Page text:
It's not uncommon at all for students to repeat a grade when they enroll in a boarding school. It's a widespread practice based on some fairly simple principles.
Underlying repeating a high school grade are notions that successful completion of a repeat year can strengthen your college application.
Chronologically or emotionally a student may not be as mature as he/she needs to be before working through the college process.
Some students started school a bit young; repeating a year puts more age and experience under their belts. Students grow and mature at different rates; some need more time to mature.
A student may have gotten behind or need to make-up poor grades. A student may want to build a stronger foundation before applying to college.
A student who is also a good athlete may repeat a year to develop physically, emotionally, and athletically before attempting to enter highly competitive collegiate athletics.
Students with strong abilities in the arts may use an extra year to improve themselves and build a body of work in support of their college applications.
An inter-relation of all of the above.
You might want to consider a repeating a grade if you find yourself with any or all of these situations.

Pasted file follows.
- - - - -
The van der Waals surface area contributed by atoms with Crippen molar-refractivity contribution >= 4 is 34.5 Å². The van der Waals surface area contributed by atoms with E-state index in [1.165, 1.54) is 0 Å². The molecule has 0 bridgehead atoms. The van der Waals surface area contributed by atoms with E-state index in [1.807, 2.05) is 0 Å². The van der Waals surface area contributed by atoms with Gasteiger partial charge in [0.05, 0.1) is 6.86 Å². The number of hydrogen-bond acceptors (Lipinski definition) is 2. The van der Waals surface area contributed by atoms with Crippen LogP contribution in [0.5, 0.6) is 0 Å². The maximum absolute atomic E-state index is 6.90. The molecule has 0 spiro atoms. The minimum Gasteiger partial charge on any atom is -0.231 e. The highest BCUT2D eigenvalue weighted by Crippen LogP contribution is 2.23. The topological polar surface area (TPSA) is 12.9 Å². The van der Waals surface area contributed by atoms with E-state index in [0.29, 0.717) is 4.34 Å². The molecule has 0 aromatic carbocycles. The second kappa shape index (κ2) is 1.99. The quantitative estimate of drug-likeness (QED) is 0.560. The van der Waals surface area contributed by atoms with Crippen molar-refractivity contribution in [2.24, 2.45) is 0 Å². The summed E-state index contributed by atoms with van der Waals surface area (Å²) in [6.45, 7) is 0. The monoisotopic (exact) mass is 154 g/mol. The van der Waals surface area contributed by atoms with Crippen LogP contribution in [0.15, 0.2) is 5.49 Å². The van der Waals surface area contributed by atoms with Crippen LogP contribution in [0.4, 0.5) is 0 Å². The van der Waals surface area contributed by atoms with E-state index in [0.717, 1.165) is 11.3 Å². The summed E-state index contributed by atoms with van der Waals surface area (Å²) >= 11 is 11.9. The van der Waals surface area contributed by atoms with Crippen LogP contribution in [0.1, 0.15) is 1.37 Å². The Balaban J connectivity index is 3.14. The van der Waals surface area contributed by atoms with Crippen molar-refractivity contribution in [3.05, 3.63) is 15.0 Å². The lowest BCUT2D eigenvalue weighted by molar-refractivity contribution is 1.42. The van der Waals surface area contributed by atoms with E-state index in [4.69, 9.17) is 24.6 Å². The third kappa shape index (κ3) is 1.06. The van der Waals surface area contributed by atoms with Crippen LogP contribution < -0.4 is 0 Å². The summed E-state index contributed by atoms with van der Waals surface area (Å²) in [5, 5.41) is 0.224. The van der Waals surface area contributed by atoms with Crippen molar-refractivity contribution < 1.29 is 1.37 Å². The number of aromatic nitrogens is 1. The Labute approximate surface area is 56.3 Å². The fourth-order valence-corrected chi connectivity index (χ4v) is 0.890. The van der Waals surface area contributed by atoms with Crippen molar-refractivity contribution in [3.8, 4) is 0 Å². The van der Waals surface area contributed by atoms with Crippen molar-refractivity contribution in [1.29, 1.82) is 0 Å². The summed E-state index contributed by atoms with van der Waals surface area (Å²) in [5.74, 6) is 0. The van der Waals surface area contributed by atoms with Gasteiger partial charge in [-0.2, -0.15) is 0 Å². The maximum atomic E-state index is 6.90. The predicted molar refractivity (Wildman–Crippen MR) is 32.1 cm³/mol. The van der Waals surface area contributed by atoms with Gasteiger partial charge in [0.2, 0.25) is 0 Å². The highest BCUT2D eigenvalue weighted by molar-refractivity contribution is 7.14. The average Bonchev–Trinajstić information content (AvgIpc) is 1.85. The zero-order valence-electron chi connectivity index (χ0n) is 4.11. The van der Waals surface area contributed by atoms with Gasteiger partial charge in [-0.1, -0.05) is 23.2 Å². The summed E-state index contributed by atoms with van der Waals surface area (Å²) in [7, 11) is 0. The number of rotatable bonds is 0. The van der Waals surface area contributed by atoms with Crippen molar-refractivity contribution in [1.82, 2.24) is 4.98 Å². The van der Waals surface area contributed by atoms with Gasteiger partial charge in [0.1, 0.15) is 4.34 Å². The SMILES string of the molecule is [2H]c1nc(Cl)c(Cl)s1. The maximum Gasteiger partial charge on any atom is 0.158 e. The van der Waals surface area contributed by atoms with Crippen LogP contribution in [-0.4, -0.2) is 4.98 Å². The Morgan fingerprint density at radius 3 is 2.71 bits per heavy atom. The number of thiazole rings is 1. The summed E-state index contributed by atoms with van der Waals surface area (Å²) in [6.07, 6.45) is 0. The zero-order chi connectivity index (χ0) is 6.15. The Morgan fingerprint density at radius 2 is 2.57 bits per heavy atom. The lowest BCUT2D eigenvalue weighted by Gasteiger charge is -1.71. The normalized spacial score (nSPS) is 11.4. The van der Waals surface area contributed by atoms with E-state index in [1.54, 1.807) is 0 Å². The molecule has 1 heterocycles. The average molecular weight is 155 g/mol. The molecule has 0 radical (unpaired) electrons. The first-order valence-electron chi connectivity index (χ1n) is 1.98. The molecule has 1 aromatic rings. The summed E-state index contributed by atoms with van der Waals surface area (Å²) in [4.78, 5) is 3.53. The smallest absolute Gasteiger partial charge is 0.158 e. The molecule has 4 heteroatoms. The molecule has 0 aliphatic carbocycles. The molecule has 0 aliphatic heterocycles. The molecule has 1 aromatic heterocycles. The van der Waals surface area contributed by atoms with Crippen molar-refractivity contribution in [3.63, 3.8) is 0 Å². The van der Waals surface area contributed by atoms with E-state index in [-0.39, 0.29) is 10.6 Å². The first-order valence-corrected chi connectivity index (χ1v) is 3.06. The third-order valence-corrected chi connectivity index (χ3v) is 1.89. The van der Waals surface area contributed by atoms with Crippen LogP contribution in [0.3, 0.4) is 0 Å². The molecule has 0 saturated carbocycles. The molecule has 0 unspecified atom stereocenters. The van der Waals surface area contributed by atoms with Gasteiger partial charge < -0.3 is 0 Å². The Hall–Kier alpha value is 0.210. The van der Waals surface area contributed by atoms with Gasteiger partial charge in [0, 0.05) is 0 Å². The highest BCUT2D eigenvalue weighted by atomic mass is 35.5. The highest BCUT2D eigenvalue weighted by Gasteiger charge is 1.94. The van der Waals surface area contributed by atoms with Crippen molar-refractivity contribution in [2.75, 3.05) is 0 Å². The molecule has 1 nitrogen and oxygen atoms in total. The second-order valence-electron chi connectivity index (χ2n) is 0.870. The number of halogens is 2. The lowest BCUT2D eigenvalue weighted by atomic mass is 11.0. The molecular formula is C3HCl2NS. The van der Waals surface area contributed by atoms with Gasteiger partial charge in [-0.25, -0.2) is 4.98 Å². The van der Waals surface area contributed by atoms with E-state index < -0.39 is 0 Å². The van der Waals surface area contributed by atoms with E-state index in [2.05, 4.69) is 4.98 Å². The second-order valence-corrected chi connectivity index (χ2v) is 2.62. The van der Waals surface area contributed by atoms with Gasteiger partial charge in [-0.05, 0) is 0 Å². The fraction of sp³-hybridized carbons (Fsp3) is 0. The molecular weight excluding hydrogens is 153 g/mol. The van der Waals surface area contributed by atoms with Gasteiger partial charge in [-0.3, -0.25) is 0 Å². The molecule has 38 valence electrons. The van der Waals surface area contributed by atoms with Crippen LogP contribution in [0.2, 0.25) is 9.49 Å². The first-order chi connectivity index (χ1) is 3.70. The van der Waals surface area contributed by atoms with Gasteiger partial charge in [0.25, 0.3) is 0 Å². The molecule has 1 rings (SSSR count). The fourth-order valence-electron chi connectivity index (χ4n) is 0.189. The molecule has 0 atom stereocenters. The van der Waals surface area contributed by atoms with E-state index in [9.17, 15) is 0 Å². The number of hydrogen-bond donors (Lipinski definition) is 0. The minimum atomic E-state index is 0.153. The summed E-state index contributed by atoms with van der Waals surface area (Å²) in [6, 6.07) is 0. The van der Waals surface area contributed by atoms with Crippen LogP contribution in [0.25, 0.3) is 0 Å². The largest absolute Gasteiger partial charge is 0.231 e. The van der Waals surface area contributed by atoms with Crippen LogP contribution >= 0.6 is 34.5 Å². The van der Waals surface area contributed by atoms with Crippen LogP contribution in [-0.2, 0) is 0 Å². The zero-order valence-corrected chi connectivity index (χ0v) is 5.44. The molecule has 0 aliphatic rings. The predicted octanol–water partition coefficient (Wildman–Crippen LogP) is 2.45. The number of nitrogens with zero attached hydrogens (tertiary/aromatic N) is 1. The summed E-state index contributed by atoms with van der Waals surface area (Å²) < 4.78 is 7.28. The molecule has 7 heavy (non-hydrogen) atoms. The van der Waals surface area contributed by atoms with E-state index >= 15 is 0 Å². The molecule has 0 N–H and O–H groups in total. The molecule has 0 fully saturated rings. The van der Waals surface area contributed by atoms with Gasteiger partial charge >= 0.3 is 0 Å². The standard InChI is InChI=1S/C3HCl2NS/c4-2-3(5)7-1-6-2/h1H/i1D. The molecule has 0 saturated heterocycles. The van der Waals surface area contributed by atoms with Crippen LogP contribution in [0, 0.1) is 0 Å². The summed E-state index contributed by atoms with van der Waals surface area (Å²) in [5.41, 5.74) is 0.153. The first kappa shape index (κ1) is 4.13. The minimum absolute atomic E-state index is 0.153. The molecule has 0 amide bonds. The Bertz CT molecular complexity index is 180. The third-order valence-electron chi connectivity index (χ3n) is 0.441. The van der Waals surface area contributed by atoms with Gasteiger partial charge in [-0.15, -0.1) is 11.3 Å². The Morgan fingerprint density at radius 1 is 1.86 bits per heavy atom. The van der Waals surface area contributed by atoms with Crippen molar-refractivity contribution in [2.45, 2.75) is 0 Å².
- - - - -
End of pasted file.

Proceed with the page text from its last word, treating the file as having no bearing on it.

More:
Contrary to conventional wisdom, colleges look positively on students who successfully repeat a year. Colleges want to know why a student repeats a year and see evidence that the student reached his or her goals. Colleges appreciate the maturity and dedication that result from a successful repeat year.
Alternatives beyond boarding school exist if you need to consider other places and ways to gain extra work and experiences. Junior colleges or beginning your college career in less competitive environment both provide excellent growth opportunities that allow students to transfer to a more competitive situation. However, each of these settings provides less adult supervision than a traditional boarding school.